Since 2001 the FSFE has been enhancing users' rights by abolishing barriers for software freedom. For 20 years we have been helping individuals and organisations to understand how Free Software contributes to freedom, transparency, and self-determination.

For the next two decades we need your help. We want everyone to be able to control their technology. Free Software and its freedoms to use, study, share, and improve are the key to that goal.

Kujdes: Kjo faqe s’është përkthyer ende. Ajo që po shihni më poshtë, është faqja në versionin origjinal. Ju lutemi, përdorni këtë faqe që të shihni se si mund të ndihmoni te përkthimet dhe anë të tjera.

News

Router Freedom: Greece one step forward - Germany one backward

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EU member states are updating their legislation and implementing rules on Router Freedom. Greece and Germany have taken the first steps. But while Greece has focused on interests of end-users, Germany has moved in the opposite direction. The next months are crucial for Router Freedom in Europe and local participation is paramount.

Telecommunications law in the EU is passing through complex legislative reforms, involving, among others, supra-national institutions like BEREC, member states' parliaments and national regulatory agencies (NRAs). Since December 2020, EU member states have started legislative processes to implement the European Electronic Communications Code, or EECC (Directive (EU) 2018/1972), a key component of the reform, which sets new standards for Router Freedom.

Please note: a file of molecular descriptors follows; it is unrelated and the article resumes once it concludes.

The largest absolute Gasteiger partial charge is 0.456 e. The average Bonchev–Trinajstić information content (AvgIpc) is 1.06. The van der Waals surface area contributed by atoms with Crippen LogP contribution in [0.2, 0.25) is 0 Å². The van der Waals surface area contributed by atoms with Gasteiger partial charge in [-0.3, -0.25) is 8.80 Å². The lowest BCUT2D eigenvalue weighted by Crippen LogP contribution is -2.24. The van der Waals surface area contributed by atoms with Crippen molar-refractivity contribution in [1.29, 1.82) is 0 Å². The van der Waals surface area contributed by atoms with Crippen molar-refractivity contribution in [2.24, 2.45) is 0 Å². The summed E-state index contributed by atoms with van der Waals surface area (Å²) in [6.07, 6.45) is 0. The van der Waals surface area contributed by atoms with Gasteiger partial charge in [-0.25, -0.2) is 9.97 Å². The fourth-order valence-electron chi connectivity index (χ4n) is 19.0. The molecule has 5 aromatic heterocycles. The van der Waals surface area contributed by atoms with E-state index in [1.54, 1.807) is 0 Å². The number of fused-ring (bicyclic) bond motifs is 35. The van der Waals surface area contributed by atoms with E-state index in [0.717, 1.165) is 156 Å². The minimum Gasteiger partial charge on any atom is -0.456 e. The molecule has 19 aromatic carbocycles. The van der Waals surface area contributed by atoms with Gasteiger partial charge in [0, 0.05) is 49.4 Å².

Greece and Germany were the first EU countries to incorporate the EECC into national legislation. Now, the national regulatory bodies of both countries will have to decide on rules that will impact the status of Router Freedom in their jurisdictions. The FSFE has been following closely the new developments and took part in consultative processes. In addition, we have prepared an activity package to help local communities engaging with their national regulatory bodies.

Router Freedom Activity Summary
Learn more about Router Freedom in Europe with the FSFE's activity summary.

Greece: moving in the right direction towards Router Freedom

In the second half of 2020, Greece incorporated the EECC into national legislation, under which the Greek regulatory body was to specify whether end-users have the right to choose and use their own routers. In March 2021, the Greek NRA (EETT) launched a public consultation and presented a preliminary conclusion (Greek) in favour of Router Freedom. According to the regulator, Router Freedom would be fully compatible with Greek legislation, and would not create market restrictions or interoperability issues. EETT has also confirmed that Router Freedom would best ensure end-users' privacy and data protection.

In April 2021, the FSFE took part in the public consultation (Greek) supporting EETT's preliminary conclusion and stressed the arguments in favour of Router Freedom. FSFE's arguments were backed up by the following six organisations in the field of digital rights, consumer protection and business representation, which also submitted corresponding positions on the consultation: